This December 26, 2011 file photo shows the Pentagon building in Washington, D.C. (Staff/AFP/Getty Images)

The Defense Department, facing a future of sharply reduced budgets, isn’t fast enough off the dime when it comes to getting the right mix of civilians and contractors, the Government Accountability Office said.

“DOD has increasingly relied on contractors both overseas and in the United States to perform many of the same functions as civilian employees,” the GAO said in a report sent Wednesday to the chairmen and ranking minority members of the Senate and House Armed Services committees.

In fiscal 2011, it had an estimated 710,000 contractor FTEs, or full-time-equivalent employees. It also employed about 807,000 in its civilian workforce. And there were 1.4 million in active service and an additional 850,000 in the reserves.

Spending for contracted services peaked in fiscal 2010 at about $195 billion, the GAO reported, more than double what was spent on contractors in fiscal 2001. In fiscal 2012, it dropped to about $174 billion.

Contractors “worked on management support, communication services, interpreters who accompany military patrols, base operations support (e.g., food and housing), weapon systems maintenance, and intelligence,” the GAO said.

Since 2004, according to Defense Department officials, about 50,000 military slots were converted to civilians or contractors. In some cases, they were not military-essential jobs; in others, the jobs did support military operations but needed to be filled fast with qualified civilians or contractors. Offering on-the-job training for military personnel would have caused delays.

The GAO found the Navy and Air Force cut their active military numbers when jobs were taken by civilians or contractors; the Army and Marine Corps turned such jobs over to civilians but “retained these military billets to be used in the operating force.”

Because of the war, the active services increased by about 40,000, or 3 percent, from 2001 to 2011; but civilian DOD employees grew by 130,000, or 17 percent.

Here’s the irritating factor in calculating contractors: The military services and other Defense Department components use “various methods and data sources” for their contractor number estimates, and the GAO found those estimates “do not accurately reflect the number of contractors providing services to DOD.”

Before 2008, Defense had no requirement to keep records on contractor numbers so, the GAO found, historical data were not available.

That’s where slow-walking the solution comes in. Since 2006, Congress has used legislation to press the Pentagon to develop a “strategic workforce plan.” Legislators have told the Pentagon to include information about contracted services.

As the GAO puts it: “Two key aspects of DOD implementation of total management are an appropriate mix of its military, civilian, and contractor work­forces and determining the functions that are critical for the department to achieve its missions.” That means including contracted services information in their budget submissions.

Through 2017, the GAO said, the active ­forces will decline by some 7 percent, while the civilian level will shrink by 2 percent. That’s in part because some contractor jobs, such as in acquisitions and cybersecurity, are being transferred to DOD civilian posts.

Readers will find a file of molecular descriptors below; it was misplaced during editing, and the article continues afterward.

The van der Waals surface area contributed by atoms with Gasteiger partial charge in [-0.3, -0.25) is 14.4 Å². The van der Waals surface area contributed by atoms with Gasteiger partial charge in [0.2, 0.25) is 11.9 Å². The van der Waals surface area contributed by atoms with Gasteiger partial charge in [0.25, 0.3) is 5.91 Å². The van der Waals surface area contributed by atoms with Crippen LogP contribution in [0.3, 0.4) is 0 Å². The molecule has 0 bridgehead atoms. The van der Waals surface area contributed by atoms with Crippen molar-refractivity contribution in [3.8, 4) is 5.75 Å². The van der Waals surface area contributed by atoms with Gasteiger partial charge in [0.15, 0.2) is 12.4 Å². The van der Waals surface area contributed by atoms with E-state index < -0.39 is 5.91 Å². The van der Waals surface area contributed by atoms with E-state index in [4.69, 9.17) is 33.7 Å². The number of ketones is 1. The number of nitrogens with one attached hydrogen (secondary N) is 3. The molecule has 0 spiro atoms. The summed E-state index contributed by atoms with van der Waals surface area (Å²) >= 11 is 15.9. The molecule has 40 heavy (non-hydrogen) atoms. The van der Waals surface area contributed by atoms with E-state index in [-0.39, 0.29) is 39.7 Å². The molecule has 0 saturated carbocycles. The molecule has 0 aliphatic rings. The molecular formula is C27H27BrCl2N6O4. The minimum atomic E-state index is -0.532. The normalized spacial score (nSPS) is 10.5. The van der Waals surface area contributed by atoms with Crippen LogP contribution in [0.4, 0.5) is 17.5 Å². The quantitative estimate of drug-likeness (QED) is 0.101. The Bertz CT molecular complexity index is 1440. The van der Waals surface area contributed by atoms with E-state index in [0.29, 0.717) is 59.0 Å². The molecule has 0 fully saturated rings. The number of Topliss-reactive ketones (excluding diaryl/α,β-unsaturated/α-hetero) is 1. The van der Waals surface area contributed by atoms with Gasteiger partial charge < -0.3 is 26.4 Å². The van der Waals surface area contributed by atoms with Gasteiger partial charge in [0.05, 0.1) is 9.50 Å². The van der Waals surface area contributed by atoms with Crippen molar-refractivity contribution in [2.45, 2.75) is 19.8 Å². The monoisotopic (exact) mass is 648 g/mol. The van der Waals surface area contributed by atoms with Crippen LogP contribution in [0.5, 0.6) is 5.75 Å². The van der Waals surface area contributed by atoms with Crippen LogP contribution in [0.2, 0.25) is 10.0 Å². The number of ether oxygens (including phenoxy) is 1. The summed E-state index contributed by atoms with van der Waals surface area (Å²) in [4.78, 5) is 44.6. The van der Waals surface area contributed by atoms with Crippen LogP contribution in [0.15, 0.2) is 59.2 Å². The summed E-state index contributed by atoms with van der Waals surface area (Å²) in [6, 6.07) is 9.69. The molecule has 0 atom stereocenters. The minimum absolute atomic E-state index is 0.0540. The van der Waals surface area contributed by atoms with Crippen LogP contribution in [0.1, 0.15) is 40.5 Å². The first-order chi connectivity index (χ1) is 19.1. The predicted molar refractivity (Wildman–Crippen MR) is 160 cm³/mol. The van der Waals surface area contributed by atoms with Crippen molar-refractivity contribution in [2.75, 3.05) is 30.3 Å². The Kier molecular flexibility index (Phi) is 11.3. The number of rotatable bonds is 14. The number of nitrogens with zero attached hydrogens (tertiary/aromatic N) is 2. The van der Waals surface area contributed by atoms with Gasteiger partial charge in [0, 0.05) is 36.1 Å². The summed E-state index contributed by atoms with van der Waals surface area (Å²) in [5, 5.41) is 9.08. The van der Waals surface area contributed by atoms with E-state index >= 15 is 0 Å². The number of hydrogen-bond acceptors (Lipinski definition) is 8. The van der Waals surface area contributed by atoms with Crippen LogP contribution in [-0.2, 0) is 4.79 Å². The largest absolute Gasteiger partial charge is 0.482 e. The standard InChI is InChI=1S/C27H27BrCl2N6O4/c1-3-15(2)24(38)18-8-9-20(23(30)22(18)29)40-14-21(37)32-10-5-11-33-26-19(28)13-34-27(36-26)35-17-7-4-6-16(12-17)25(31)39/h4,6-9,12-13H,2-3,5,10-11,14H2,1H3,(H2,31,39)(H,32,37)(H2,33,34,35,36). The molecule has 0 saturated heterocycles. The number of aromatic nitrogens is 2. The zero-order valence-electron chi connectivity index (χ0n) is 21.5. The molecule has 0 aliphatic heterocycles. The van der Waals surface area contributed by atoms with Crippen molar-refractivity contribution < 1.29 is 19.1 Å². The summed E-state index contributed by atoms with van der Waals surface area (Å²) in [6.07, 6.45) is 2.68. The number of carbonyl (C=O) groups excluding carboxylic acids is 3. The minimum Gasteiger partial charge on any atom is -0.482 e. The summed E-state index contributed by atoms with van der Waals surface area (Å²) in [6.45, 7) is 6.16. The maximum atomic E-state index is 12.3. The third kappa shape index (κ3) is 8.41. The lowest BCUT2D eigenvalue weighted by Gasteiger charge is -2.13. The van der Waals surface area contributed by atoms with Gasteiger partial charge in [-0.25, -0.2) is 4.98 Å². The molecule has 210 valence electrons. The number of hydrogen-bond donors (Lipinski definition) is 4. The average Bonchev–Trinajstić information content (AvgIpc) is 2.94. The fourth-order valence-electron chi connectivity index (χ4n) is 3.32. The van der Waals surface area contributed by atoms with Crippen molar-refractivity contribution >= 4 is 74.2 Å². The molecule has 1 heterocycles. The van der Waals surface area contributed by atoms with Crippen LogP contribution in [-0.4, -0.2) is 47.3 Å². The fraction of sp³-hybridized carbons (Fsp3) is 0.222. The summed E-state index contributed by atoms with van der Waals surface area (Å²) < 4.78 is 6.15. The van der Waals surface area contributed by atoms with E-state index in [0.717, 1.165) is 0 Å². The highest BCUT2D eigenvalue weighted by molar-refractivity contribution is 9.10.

But where are those contractor estimates?

One field with significant civilian growth has been the Defense Health Program, which saw a 57 percent rise in personnel from 2001 to 2011. Active-service personnel in the health field declined by 3 percent.

Another GAO report, this one sent to the Armed Services committees last Tuesday, discussed DOD’s contracting of health-care professionals, which cost $1.14 billion in fiscal 2011.

Here is another example of the fiction of military “jointness” wasting taxpayer dollars.

The GAO points out that the Army and Navy each has a medical command headed by a surgeon general who manages medical treatment facilities and other activities through regional command structures.

The Air Force has a surgeon general who exercises no command authority over Air Force medical facilities, nor does the Air Force have a medical contracting command. Some 60 local base contracting ­offices acquire medical services, according to the GAO.

To cap all this bureaucracy, there is a separate medical organization, JTF CapMed, managing military medical facilities within the Washington National Capital Region, where in 2011 there were 11,253 full-time-equivalent contract health-care professionals, the GAO said.

Over the past nine years, internal Pentagon groups and the GAO have recommended steps to consolidate contracted health-care staffing for all the services throughout the United States.

In June 2011, a DOD task force proposed creating a Defense Health Agency that would leave the services managing their own facilities but consolidate acquisition of health services.

A March 2012 DOD memo recognized this could save money so a medical services contracting sub­working group was established. Its recommendations are due next month, the GAO said.

Are there savings to be found? The GAO noted that the Army said contracts it awarded in 2012 that covered health-care professionals at Walter Reed National Military Medical Center in Bethesda resulted in a 14 percent savings over previous separate Army and Navy contracts for the same facilities.

But the pace of change in the Pentagon’s management and oversight of the military health system are “incremental and limited,” the GAO said. That’s mainly because the services — more than 25 years after passage of the Goldwater-Nichols Reorganization Act — still don’t want to give up their separate prerogatives.

They should in an area such as health care.

After all, it’s not as if they’re being asked to give up a weapons system.

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